A couple of months before my surgery, I decided that it, and my recovery, were going to be private matters. I decided that I simply did not have it in me to heal and deal at the same time. I did not tell most of my family about it, and I made no mention of my surgery date, the operation itself, or any news of my recovery and adjustment to my new body on Facebook or any other form of social media. As a writer and performer, I live a very public life, but I had no interest at all in my body or my choices becoming a site for public debate. It was important for me to focus on healing. I couldn’t even fathom responding to sympathy from strangers, or the inevitable and inexplicably infuriating, though surely well-meant, hugz from people who purposely misspell “hugs,” not to mention some kinds of second-wave feminist backlash or criticism from readers who have more of an investment in my being female than I currently do. I told only my friends, intimates, collaborators, and my band and choir mates. I planned to write my family a long and carefully crafted letter after the fact, when I was well enough to juggle their and my emotions, and gracefully navigate any questions or fallout.

Exactly one week before I was scheduled for surgery, CBC radio aired a national primetime segment called “The Disappearing Butch?” which debated whether or not butches were being swallowed up by greater access to funded medical transitioning and hormone treatment. One of the interviewees included a shout-out to me as an old-school butch who was not transitioning, and the CBC linked to one of my columns on their web page. My elementary school boyfriend from the Yukon, who I shared a first kiss with halfway up a pine tree in grade four, immediately emailed me to congratulate me on my strength and perseverance. I bit my tongue and counted down the remaining days I had left before I disappeared part of myself.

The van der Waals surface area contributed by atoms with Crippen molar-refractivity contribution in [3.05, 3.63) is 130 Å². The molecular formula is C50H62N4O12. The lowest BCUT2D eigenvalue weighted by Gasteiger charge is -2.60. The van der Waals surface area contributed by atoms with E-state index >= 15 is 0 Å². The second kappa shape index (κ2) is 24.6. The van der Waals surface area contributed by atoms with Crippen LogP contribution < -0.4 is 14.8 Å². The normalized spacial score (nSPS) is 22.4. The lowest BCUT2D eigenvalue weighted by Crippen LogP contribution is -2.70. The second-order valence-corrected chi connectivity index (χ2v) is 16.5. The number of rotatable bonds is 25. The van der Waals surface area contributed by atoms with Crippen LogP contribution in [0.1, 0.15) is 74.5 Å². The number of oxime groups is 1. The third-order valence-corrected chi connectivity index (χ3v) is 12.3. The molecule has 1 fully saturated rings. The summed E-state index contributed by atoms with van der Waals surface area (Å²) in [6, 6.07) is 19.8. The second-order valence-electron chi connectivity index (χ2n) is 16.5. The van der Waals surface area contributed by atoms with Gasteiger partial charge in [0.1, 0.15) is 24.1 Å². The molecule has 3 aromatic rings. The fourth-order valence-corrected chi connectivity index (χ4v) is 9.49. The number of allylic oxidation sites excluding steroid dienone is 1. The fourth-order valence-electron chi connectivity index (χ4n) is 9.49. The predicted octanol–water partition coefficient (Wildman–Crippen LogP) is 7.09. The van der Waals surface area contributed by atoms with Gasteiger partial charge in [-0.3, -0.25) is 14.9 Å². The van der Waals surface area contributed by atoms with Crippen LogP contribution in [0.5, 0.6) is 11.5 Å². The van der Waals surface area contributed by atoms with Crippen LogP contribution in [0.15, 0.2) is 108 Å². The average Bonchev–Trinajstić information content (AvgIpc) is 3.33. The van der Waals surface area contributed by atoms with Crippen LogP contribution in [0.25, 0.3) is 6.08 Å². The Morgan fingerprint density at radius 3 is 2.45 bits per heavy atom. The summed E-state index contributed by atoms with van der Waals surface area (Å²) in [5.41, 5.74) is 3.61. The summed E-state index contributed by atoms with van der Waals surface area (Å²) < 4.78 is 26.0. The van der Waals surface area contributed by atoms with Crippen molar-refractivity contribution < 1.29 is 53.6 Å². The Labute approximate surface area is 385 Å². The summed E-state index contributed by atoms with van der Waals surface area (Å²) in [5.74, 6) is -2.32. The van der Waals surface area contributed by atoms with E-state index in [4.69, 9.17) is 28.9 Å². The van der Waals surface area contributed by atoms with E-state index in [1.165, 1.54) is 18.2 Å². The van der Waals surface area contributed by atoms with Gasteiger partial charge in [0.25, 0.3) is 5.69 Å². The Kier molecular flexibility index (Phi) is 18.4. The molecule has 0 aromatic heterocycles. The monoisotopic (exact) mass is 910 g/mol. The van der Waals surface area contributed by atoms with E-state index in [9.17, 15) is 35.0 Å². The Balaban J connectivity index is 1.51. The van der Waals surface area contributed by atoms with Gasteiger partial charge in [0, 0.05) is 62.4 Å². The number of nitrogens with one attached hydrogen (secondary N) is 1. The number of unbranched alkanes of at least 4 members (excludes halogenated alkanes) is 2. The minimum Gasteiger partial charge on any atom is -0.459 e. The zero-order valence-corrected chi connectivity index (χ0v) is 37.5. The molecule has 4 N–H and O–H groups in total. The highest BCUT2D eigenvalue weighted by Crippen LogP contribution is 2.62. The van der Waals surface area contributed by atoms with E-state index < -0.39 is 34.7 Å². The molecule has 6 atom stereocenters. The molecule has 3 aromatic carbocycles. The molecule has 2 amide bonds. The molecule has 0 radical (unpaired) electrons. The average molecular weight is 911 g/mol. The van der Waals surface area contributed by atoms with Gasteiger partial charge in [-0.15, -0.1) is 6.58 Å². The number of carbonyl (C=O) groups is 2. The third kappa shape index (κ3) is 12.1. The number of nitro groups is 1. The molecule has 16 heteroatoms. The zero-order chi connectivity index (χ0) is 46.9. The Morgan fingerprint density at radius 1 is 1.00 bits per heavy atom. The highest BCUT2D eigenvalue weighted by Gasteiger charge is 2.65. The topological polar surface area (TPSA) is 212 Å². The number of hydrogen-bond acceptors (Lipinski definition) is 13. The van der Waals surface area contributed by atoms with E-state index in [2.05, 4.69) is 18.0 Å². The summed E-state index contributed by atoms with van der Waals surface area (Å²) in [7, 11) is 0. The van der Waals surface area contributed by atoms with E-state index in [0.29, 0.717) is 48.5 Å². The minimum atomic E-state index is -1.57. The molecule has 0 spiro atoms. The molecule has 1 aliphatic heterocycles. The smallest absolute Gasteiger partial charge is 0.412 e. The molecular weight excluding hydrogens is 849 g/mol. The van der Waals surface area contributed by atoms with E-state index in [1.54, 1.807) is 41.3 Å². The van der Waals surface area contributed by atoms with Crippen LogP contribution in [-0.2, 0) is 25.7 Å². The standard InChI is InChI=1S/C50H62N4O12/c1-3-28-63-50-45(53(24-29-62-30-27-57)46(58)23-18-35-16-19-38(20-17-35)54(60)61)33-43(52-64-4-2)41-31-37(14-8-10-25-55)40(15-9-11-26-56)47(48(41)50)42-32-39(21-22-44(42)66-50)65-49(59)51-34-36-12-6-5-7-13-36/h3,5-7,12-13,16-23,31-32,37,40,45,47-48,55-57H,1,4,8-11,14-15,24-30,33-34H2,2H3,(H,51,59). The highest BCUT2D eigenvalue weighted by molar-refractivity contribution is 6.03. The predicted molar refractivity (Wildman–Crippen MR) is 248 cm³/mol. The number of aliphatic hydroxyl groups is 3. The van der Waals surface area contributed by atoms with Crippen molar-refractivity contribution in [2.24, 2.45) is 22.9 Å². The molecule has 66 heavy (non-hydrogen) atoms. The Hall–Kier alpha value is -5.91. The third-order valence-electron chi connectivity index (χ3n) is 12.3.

Three days post-op, I was flat on my back in bed, surfing Percocet and Facebook simultaneously, when I saw a picture that made my heart jump into my throat like a smooth, hot stone. It was a picture of a young trans guy I had met in passing a couple of times. He was sitting up in a hospital bed, wearing the same post-operative compression vest I currently had on. He had obviously just come out of the OR, having just had his very own bilateral radical mastectomy and areolar grafts. But that is not what moved me. What choked me up was that his father was there with him, pictured bending over his son and kissing the soft top of his recently shorn head.
I hadn’t even breathed a word of what I was going through to my own father.

For more excerpts, stories, bio, events please visit:  http://www.ivanecoyote.com/

Ivan Coyote is the award-winning author of ten books, the creator of four short films and has released three CDs that combine storytelling with music. Over the last 18 years, Ivan, a seasoned stage performer and long-time road dog, has become an audience favourite at storytelling, writer’s, film, poetry, and folk music festivals from Anchorage to Amsterdam.

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Ivan E. Coyote is the award-winning author of ten books, the creator of four short films and has released three CDs that combine storytelling with music. Over the last 18 years, Ivan, a seasoned stage performer and long-time road dog, has become an audience favourite at storytelling, writer’s, film, poetry, and folk music festivals from Anchorage to Amsterdam.

Feature Image from Ivan Coyote Facebook.